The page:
Tribute to Robbie Burns, Scottish National Poet
Robbie Burns, Scotland’s national poet, might just be the perfect poet for the age of COVID-19.
Burns was born on January 25, 1759, in Alloway, South Ayrshire, Scotland, during the Age of Enlightenment – a period which ushered in new philosophies and the scientific revolution, and saw the rise of both the humanism and rationalism.
It was also a time when epidemic diseases, including smallpox and diphtheria, ravaged populations.
Burns’ poetry celebrated not only romantic love, the beauty of his native Scotland, and the dignity of the common man, but also the vulnerability and fragility of existence itself.
In to a mousehe pities the mouse faced with sudden disaster when the plow destroys its nest, and finds a comparison with the human condition:
I’m so sorry that the domination of man/Has broken the social union of nature/An’ justifies this bad opinion, which makes you jump/Me, your poor earth-born companion and my mortal companion! …
But Mousie, you’re not your way/Proving that forethought can be wasted:/The best-laid plans of mice and men Gang in the back of a gley/An’ leave us nothing else Only grief and pain, For the promise of joy.
When Burns wrote in Scottish dialect, it was revolutionary.
Less than two decades before he was born, an uprising led by Bonnie Prince Charlie against Hanoverian and English rule ended in the massacre of Highland clans at Culloden. The aftermath of the defeat included the clearances from the Highlands, which continued into the 19and century, as well as the banning of clan tartans, bagpipes and Gaelic, and a general negative view of things Scottish.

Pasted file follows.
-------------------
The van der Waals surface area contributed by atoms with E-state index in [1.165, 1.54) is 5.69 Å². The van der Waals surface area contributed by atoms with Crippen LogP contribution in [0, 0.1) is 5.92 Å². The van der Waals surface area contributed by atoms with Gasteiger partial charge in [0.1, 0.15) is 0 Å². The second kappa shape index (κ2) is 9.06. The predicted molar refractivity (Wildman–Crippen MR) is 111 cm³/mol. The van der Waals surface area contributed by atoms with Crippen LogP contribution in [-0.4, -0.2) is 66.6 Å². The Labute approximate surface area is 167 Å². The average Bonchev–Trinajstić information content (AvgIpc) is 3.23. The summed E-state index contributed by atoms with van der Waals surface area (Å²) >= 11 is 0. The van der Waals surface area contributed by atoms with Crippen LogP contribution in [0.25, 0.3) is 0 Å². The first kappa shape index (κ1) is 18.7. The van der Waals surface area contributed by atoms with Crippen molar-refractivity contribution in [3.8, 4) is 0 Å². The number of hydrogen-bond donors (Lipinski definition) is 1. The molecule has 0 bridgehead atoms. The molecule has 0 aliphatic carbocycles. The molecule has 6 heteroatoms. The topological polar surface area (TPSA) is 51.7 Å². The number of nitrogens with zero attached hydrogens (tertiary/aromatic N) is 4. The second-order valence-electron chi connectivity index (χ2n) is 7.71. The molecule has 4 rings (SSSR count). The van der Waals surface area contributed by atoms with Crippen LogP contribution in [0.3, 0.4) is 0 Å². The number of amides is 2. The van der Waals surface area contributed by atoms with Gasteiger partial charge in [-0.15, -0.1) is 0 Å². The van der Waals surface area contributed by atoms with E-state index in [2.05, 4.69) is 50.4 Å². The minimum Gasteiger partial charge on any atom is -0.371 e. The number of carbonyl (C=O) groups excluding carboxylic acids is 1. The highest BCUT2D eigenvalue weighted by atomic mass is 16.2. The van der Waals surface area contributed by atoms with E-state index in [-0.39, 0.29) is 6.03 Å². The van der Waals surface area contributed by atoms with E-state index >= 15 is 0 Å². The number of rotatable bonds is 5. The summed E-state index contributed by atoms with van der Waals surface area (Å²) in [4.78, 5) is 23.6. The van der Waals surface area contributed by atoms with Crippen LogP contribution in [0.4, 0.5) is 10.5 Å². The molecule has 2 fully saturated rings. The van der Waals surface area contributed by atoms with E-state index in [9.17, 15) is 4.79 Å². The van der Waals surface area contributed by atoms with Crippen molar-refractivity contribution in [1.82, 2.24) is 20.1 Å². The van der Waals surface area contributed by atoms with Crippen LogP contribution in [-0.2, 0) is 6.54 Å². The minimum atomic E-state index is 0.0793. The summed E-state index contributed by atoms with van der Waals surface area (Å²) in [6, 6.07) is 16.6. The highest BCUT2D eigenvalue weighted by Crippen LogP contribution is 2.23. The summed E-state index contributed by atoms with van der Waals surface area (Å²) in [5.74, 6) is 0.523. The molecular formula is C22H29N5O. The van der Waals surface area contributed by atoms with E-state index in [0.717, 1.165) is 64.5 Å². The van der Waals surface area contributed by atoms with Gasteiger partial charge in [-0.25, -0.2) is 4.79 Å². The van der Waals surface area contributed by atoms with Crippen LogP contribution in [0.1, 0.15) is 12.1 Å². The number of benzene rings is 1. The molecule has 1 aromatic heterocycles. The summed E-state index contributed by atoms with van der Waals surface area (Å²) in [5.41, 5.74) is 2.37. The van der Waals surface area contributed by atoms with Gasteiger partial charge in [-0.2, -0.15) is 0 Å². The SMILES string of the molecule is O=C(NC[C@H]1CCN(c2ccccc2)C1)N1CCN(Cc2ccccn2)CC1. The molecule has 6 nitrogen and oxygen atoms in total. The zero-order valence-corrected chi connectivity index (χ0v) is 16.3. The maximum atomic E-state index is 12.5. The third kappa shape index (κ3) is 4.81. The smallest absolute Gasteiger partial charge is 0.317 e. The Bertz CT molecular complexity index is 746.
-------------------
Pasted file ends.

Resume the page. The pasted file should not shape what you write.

The Scots language was, in the middle of the 18and century, described as a “coarse brogue”.
But Burns celebrated Scottish traditions – including the Haggis, which he called the Grand Chief of the Puddin Race – and expressed some of the most noble thoughts of the time on humanity and equality, in Scots.
Burns died in 1796 aged just 37, already recognized as “the Bard of Scotland”. In his brief life he wrote over 600 songs and poems, some bawdy and humorous, some deeply insightful, in both Standard English and Scots.
Five years after his death, friends hosted Robbie Burns’ first dinner party, celebrating Highland traditions and reciting Burns’ poetry, including the Address to a Haggis.
Perhaps his most famous poem, known and sung around the world, is Auld Lang Synewhose bittersweet lyrics refer to days gone by, an expression of separation, isolation and longing:
Should we forget the old knowledge and never remember it? / Should we forget the old knowledge and the days of the old lang syne? / For the old lang syne, my dear, for the old lang syne / We’ll drink another cup of kindness / For the love of old lang syne.
This year’s Robbie Burns Night celebrations have been put on hold, as the Omicron variant of COVID surged and the province imposed new closures – but Scots everywhere still uplifted’another cup of kindnessto toast the Plowman Poet and Bard of Ayrshire.